A few more photos from the awe-inspiring collection at Daiju En.
Japanese black pine
This large black pine has some of the best bark one could hope for on a pine. Pines typically develop rough bark or bark that break into plates. The latter is more valuable because it is considered attractive and is typically harder to find. Grooves between plates can break vertically yielding long, thin plates or vertically and horizontally yielding a staggered checkerboard effect. The most sought after pattern is known as turtle-back bark – plates that break into polygons not unlike the patterns found on turtles. Fudo, one of the most famous examples of a tree with turtle-back bark is also located at Daiju-En. The above tree strikes me as somewhat turtle-barkish and somewhat unique. Regardless the pattern, the bark denotes great age, character and beauty.
This pine also exhibits a few styling details common to a number of trees at Daiju En. For one, the apex comes to subtle point. While rounded apices are more commonly found in nature and in bonsai, some of the best large trees at Daiju En sport a more pointed look. The branches are arranged in a cloud-like formation that suggests floating pads supported by many fine branches. While both of these attributes are common to a number of good trees across Japan, they frequently signal to me the work done at Daiju En.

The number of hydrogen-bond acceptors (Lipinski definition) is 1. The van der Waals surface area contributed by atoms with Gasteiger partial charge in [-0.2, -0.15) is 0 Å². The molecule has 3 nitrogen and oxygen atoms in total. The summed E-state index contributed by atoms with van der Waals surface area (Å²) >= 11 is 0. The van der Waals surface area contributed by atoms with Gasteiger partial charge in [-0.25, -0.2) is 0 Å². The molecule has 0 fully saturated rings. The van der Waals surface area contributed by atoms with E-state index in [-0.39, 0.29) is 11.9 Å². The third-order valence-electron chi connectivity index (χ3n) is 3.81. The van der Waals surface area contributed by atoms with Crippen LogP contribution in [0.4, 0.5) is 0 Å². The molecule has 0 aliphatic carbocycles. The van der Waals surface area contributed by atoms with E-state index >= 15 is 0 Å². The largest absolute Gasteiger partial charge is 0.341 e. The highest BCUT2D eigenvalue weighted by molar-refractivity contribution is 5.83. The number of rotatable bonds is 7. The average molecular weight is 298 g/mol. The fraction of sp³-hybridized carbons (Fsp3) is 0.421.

Japanese black pine
The tree above provides a good contrast to these details. Much younger in its training, the tree has a pointy but ultimately rounded apex and branch pads that extend from trunk to branch tip. I expect that 20 years from now Toru Suzuki will have refined the tree to sport a far more complex branch structure and maybe even a pointy apex.
Japanese white pine
This white pine is massive. Much wider than it is tall, the tree suggests a perspective or aspect ratio I don’t see frequently in the US. Although I believe this is changing, it will be some time before squat, powerful trees are as common here as they are in Japan.
Root over rock trident maple
This root over rock trident maple has been styled to look like individual trees growing on a precipice. It’s a very different look from compositions that use the rock as a large trunk. At first glance I didn’t appreciate the approach, but on reflection, styling this tree with many more main branches would make for a very different and possibly less compelling bonsai. I think the trunk and roots would make an excellent starting point for a styling exercise.
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